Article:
Malaria Losing Its Sting in Mumbai
- Hits: 4248
29 July 2011
By, Clara Lewis & Malathy Iyer
Buzz Gets Fainter
BMC’s Stringent Steps Reduce Deaths & Positive Cases This Monsoon; Other Maladies Flourish
“The number of cases have come down drastically in comparison to the same period last year,” said Manisha Mhaiskar, additional municipal commissioner in charge of health. If 4,626 patients tested positive for malaria last July, the number up to July 23 stood a little at 1,426. “The slide positivity rate that shows the parasite’s presence in general population has fallen to 1.6 from 9 last July,” Mhaiskar added.
The BMC, not surprisingly, is ready to take a bow. After the city was infamously held up as the country’s malaria capital last year, the civic authorities took up the massive task of changing this unhealthy equation. Not only were engineers brought in to make suggestions, but scientific surveys were undertaken to detect the presence of the malarial parasite in the general population.
“It has been the culmination of almost 10 months of hard work by various BMC departments, including the building proposal cell,” said Mhaiskar.
Doctors in the private sector too acknowledge that the malaria assault this rainy season has been blunted. Dr Hemant Thacker, who consults at Jaslok & Bhatia hospitals, said: “It isn’t as if malaria is not there. But it is true that we have so far this year seen only about 40% of the cases we saw in the same period last year.”
BMC officials feel it is due to their elaborate planning that malaria isn’t a big menace so far. Every week, meetings were called that were attended by officials from the building proposal department along with the assistant municipal commissioner, the assistant engineer (maintenance), the health post volunteer, the pest control official and civic doctors.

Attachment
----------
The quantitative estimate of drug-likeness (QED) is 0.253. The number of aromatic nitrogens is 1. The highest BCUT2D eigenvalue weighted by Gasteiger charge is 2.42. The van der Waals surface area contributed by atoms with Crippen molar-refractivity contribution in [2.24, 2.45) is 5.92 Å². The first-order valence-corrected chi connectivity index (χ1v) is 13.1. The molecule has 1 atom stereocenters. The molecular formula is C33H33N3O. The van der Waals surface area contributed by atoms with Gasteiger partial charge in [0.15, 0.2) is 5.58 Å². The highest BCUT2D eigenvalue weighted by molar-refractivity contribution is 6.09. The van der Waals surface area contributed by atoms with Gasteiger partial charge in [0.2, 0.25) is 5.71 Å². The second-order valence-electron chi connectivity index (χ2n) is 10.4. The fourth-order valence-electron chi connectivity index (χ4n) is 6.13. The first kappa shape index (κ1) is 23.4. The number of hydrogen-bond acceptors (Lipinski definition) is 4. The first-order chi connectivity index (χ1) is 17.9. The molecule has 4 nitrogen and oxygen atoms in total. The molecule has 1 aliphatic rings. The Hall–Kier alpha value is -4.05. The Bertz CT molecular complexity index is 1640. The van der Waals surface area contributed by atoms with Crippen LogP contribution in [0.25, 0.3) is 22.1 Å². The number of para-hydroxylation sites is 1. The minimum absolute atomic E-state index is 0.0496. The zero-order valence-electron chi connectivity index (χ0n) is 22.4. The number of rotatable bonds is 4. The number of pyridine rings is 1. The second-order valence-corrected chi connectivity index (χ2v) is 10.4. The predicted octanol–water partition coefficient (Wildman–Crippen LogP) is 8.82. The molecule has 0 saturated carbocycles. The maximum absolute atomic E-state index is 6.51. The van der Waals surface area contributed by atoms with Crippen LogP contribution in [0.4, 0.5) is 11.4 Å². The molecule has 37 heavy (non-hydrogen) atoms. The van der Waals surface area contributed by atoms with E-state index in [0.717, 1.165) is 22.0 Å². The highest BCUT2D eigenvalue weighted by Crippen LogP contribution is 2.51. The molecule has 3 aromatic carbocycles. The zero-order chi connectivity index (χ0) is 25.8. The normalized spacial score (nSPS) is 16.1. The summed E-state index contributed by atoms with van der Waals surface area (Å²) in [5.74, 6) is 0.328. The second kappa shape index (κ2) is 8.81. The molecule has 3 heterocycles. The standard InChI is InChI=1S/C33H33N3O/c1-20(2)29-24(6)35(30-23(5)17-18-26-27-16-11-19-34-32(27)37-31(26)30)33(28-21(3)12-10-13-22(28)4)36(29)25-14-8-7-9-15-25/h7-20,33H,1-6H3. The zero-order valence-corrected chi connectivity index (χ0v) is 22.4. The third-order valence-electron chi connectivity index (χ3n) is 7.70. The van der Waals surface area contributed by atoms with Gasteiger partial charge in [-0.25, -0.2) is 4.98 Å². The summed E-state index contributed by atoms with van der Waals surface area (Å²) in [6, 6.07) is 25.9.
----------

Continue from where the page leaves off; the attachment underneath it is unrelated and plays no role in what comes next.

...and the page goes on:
A senior health department official said the civic body adopted a five-step agenda. The first phase was to repair and spruce up BMC properties to check water stagnation. “Our engineers suggested we add a slope to most of the BMC buildings so that water would flow down,” said Mhaiskar. Stagnant water is the ideal breeding ground for mosquitoes.
The next step was to force others to get their act together. In March 2011, civic officials went around 2,500 construction sites in the city and identified 1.5 lakh labourers. Builders were told to ensure that water did not stagnate on their properties. “Only 10% of the builders were issued stop-work notices. The remaining complied readily.”
In April, the BMC called a meeting of all government bodies that own properties across the city. This included the railways, the airport authority, the port trust, the National Textiles Corporation, the Central Public Works Department and the state Public Works Department. “We had carried out surveys of their structures and pointed out specifically to each of them about what was needed to be done,” said a public health department official.
Every ward officer was told to find out the positive cases in his or her ward and to study the area from where the infected patient came. This enabled the BMC to identify critical clusters. At the same time, community health volunteers were asked to get every fever case from their jurisdiction to the nearest civic dispensary. “This ensured early intervention,” said a civic official.
Civic officials have a theory about last year’s outbreak. “The medical community had never insisted on malaria patients taking the full 15-day course of primaquine, which kills every trace of the parasite in the body,” said a civic doctor.
“So, over five years, the parasite load in the public had become high. This contributes to the cycle of infection: a malaria mosquito bites a patient with some parasite load and carried it to the next person,” said Mhaiskar. But last year the BMC made it mandatory for all private and public sector doctors to insist on completion of the primaquine dosage.